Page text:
I wasn’t supposed to be here — wearing a slightly too-big wetsuit and standing on top of a waterfall in Piha, a 40-minute drive west of Auckland — but my original plans for the day, sailing along the city’s bays, had been thwarted by the wind. And participating in an adventure sport of some kind is mandatory when visiting New Zealand, or at least it should be. So, canyoning near Piha in the Waitakere Ranges Regional Park it was.
Comprising 16,000 hectares, the park is home to lush rainforest and beautiful coastline, black-sand beaches and more than 250 kilometres of walking trails. I managed to take in a little bit of everything in one afternoon under the guidance of Cam Bowen, of AWOL Canyoning Adventures.
Canyoning is, in essence, hiking, but with caving, wading, climbing, jumping, swimming and abseiling breaking up the walk. My travel mate and I had changed into our rented wetsuits at a roadside public bathroom and followed Bowen through the rainforest to our starting point at the top of a cliff beside that rushing waterfall. As he hooked up the ropes and our safety gear, he explained that six-year-olds can, without fear, abseil the rock we were about to descend, so we wouldn’t have a problem.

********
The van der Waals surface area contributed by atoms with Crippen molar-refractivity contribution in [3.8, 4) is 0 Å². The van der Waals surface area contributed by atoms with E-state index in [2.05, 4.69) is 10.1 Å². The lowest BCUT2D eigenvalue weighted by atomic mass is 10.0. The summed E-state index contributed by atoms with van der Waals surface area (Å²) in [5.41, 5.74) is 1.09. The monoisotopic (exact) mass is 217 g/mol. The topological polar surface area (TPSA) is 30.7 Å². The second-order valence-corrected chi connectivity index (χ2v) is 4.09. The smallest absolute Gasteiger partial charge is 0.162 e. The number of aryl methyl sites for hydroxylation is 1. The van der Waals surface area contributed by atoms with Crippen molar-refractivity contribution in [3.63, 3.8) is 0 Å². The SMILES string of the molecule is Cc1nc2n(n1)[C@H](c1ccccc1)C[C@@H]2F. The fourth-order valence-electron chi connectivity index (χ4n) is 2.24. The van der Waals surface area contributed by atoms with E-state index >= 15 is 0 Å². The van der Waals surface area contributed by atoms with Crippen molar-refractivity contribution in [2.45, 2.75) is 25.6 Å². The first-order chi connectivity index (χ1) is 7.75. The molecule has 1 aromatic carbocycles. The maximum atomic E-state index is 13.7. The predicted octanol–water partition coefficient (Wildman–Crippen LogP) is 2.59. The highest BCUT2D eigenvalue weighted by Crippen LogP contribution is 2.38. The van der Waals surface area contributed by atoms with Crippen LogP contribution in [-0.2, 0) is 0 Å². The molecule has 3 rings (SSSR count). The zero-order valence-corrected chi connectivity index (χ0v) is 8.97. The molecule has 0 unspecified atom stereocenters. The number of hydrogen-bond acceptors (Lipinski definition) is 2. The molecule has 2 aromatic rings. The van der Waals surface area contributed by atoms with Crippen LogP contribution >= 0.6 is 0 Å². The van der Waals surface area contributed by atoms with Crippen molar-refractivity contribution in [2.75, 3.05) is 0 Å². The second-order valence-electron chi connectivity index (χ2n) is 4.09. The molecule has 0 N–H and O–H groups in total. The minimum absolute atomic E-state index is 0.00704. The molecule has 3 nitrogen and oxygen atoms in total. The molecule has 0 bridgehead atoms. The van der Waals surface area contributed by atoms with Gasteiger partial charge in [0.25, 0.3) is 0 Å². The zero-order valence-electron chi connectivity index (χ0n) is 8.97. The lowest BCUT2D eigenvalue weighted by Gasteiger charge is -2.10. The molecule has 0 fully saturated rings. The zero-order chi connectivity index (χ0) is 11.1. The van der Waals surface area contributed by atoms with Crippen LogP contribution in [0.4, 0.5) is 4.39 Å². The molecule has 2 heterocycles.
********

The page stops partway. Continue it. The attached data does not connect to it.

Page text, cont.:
My friend, a local who’d done this before, went down first with a smile on her face. I then got strapped in, and gamely leaned back, preparing for my first leap off the cliff. “I got this,” I thought as I launched myself off the rock face and, in theory, down alongside the waterfall. “I don’t got this,” I rapidly realized as I gasped to breathe and squirmed to avoid the rushing water splashing directly onto my face.
After what seemed like far too long a descent, I finally made it to the shallow pool at the bottom. I sighed deeply then laughed. I had, for all intents and purposes, fallen down the waterfall. If that was the start, how would the afternoon end?
It turns out, magically. Our walks turned into swims through invigoratingly cold water, and scrambling up rocks turned into wading through caves. At one point, standing on top of a cliff and facing a 10-metre jump into a dark pool of water, Bowen offered an alternate route down. I looked down and thought, “I can’t do this.” And then, “I can’t not do this.”
I closed my eyes and I jumped. And I’d do it all over again.